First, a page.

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Oncology Tumor Panel Series: Part 3 — Non-Small Cell Lung Cancer
Released August 2015

Video excerpts from the third in a series of 5 integrated symposia held at the 2015 ONS Annual Congress. Featuring perspectives from Dr Julie R Brahmer, Ms Ann Culkin, Ms Kelly EH Goodwin and Dr Anne S Tsao. (Video Program)

CE Disclosures and Faculty Information

  • TARGET AUDIENCE
    This activity has been designed to meet the educational needs of oncology nurses, nurse practitioners and clinical nurse specialists involved in the treatment of non-small cell lung cancer (NSCLC).

    OVERVIEW OF ACTIVITY
    Lung cancer is a devastating disease with broad-reaching impact on public health that accounts for 13% of all new cancer cases in the United States and the most cancer-related deaths among both men and women. In 2015 in the United States alone it is estimated that the disease will culminate in 221,200 new cases and 158,040 deaths. Only 17% of all patients with lung cancer are alive 5 years or more after diagnosis, despite currently available therapies. Among the 15% of lung cancer cases diagnosed as early localized disease, 5-year survival rates increase to approximately 55%. Thus, early detection and treatment of lung cancer remain important issues to researchers and clinicians alike as they hold the potential for improvements in outcome. Chemotherapy has been the mainstay systemic therapeutic intervention, often combined with adjunctive radiation therapy among patients with inoperable Stage III disease, and the plethora of available cytotoxic chemotherapies exhibiting activity in lung cancer has increased substantially within the past several years. Development of new therapeutic strategies beyond cytotoxic chemotherapy has been the focus of extensive recent research and has led to an explosion in lung cancer genetic and biologic knowledge, and in addition to the significant strides made in understanding and targeting specific mutations responsible for the pathogenesis of lung cancer, recent insights into how to harness the body’s own immune system are now being applied to the management of this disease.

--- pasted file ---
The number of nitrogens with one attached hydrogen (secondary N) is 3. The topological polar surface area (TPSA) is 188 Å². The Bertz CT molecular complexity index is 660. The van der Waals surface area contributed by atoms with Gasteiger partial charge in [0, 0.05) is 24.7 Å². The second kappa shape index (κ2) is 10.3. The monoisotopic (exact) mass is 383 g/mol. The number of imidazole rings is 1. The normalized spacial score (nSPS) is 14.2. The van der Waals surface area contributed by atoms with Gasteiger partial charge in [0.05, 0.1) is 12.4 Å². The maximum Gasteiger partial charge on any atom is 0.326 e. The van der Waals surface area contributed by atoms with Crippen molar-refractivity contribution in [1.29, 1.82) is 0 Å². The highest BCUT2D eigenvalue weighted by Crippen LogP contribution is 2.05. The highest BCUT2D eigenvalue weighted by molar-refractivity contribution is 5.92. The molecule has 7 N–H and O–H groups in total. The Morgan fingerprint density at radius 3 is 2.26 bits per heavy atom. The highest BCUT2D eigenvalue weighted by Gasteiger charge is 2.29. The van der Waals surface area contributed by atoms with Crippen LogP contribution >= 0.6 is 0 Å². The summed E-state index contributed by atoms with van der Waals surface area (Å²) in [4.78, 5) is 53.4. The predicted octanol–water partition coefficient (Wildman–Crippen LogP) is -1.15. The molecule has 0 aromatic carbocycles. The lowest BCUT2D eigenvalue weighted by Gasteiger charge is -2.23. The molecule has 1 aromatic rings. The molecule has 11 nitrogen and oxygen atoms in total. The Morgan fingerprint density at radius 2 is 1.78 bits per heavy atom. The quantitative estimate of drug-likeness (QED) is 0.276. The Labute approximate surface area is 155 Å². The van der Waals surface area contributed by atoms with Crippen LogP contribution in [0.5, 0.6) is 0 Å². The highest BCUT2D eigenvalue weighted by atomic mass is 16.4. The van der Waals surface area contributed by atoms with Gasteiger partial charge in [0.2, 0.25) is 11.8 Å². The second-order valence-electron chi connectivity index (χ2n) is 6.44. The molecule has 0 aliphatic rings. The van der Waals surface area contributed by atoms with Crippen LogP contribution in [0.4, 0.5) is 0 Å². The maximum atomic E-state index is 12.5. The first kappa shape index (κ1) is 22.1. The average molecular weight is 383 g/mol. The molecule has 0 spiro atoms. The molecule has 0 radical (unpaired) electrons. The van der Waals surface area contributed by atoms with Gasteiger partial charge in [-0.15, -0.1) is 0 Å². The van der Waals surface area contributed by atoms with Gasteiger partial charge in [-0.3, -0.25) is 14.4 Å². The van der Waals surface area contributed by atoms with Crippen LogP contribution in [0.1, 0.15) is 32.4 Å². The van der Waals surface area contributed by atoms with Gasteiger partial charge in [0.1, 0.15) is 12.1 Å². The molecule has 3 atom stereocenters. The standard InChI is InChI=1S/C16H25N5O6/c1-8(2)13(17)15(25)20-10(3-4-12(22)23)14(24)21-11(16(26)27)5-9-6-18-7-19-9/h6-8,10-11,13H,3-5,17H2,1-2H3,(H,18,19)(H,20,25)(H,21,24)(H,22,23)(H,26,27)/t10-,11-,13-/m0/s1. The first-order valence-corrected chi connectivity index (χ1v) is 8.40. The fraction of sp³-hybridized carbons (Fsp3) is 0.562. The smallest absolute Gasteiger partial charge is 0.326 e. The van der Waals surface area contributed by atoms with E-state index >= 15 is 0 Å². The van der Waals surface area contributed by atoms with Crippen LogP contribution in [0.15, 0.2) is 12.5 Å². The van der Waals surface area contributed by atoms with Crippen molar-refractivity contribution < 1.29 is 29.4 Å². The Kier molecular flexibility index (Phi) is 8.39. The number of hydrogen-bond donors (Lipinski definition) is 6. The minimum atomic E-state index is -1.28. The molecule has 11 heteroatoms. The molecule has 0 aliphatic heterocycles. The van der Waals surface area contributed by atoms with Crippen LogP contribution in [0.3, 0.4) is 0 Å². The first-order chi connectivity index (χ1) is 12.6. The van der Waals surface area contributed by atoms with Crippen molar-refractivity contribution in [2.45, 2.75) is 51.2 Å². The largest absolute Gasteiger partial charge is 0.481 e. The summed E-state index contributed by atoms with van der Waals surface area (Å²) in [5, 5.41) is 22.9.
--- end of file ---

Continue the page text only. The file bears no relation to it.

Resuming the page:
These video proceedings from the third part of a 5-part integrated CNE curriculum originally held at the 2015 ONS Annual Congress feature discussions with leading lung cancer investigators and their nursing counterparts regarding actual patient cases and recent clinical research findings affecting the optimal therapeutic and supportive care for each patient scenario.


    PURPOSE STATEMENT
    By providing information on the latest research developments in the context of expert perspectives, this CNE activity will assist oncology nurses, nurse practitioners and clinical nurse specialists with the formulation of state-of-the-art clinical management strategies to facilitate optimal care of patients with lung cancer.

    LEARNING OBJECTIVES

    • Communicate the clinical relevance of gene mutations and tumor histology to patients with NSCLC.
    • Discuss the benefits and risks associated with systemic treatments used in the evidence-based management of metastatic NSCLC, including chemotherapeutic agents, targeted biologic strategies and novel immunotherapies.
    • Educate patients about potential side effects associated with commonly employed therapies, and provide preventive and emergent strategies to reduce or ameliorate these toxicities.
    • Identify opportunities to enhance the collaborative role of oncology nurses in the comprehensive biopsychosocial care of patients with advanced NSCLC.

    ACCREDITATION STATEMENT

    CNE credit is no longer available for this issue

    CREDIT DESIGNATION STATEMENT

    CNE credit is no longer available for this issue

    FOR SUCCESSFUL COMPLETION
    This is a video CNE program.

    CNE credit is no longer available for this issue

    CONTENT VALIDATION AND DISCLOSURES
    Research To Practice (RTP) is committed to providing its participants with high-quality, unbiased and state-of-the-art education. We assess potential conflicts of interest with faculty, planners and managers of CNE activities. Real or apparent conflicts of interest are identified and resolved through a conflict of interest resolution process. In addition, all activity content is reviewed by both a member of the RTP scientific staff and an external, independent reviewer for fair balance, scientific objectivity of studies referenced and patient care recommendations.